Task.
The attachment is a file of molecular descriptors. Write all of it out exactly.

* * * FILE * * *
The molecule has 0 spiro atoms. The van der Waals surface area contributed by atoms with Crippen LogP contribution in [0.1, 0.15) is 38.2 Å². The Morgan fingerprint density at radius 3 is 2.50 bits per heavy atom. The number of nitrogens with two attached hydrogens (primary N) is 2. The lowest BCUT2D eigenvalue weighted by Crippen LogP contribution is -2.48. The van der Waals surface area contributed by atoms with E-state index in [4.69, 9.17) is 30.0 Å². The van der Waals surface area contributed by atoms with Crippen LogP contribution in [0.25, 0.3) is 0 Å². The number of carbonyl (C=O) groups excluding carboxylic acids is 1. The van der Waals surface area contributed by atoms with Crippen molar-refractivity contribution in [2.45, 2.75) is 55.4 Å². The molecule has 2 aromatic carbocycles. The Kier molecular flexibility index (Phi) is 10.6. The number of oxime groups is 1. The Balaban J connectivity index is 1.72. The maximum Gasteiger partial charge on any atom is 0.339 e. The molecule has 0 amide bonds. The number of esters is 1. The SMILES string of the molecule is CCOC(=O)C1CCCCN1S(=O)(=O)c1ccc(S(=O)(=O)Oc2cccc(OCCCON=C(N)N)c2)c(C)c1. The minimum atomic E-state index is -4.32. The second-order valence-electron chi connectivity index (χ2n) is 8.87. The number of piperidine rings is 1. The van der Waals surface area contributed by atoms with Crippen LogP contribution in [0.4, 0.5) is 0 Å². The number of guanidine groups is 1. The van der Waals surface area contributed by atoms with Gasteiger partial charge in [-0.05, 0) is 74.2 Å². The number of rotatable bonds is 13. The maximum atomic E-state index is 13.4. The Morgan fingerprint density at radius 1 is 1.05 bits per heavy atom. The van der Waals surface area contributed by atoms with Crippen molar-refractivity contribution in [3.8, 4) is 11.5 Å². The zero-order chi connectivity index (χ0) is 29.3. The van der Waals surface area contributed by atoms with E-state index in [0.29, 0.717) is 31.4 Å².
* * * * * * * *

The molecule has 0 spiro atoms. The van der Waals surface area contributed by atoms with Crippen LogP contribution in [0.1, 0.15) is 38.2 Å². The Morgan fingerprint density at radius 3 is 2.50 bits per heavy atom. The number of nitrogens with two attached hydrogens (primary N) is 2. The lowest BCUT2D eigenvalue weighted by Crippen LogP contribution is -2.48. The van der Waals surface area contributed by atoms with E-state index in [4.69, 9.17) is 30.0 Å². The van der Waals surface area contributed by atoms with Crippen LogP contribution in [0.25, 0.3) is 0 Å². The number of carbonyl (C=O) groups excluding carboxylic acids is 1. The van der Waals surface area contributed by atoms with Crippen molar-refractivity contribution in [2.45, 2.75) is 55.4 Å². The molecule has 2 aromatic carbocycles. The Kier molecular flexibility index (Phi) is 10.6. The number of oxime groups is 1. The Balaban J connectivity index is 1.72. The maximum Gasteiger partial charge on any atom is 0.339 e. The molecule has 0 amide bonds. The number of esters is 1. The SMILES string of the molecule is CCOC(=O)C1CCCCN1S(=O)(=O)c1ccc(S(=O)(=O)Oc2cccc(OCCCON=C(N)N)c2)c(C)c1. The minimum atomic E-state index is -4.32. The second-order valence-electron chi connectivity index (χ2n) is 8.87. The number of piperidine rings is 1. The van der Waals surface area contributed by atoms with Crippen LogP contribution in [0.4, 0.5) is 0 Å². The number of guanidine groups is 1. The van der Waals surface area contributed by atoms with Gasteiger partial charge in [-0.05, 0) is 74.2 Å². The number of rotatable bonds is 13. The maximum atomic E-state index is 13.4. The Morgan fingerprint density at radius 1 is 1.05 bits per heavy atom. The van der Waals surface area contributed by atoms with Crippen molar-refractivity contribution in [3.8, 4) is 11.5 Å². The zero-order chi connectivity index (χ0) is 29.3. The van der Waals surface area contributed by atoms with E-state index in [0.29, 0.717) is 31.4 Å².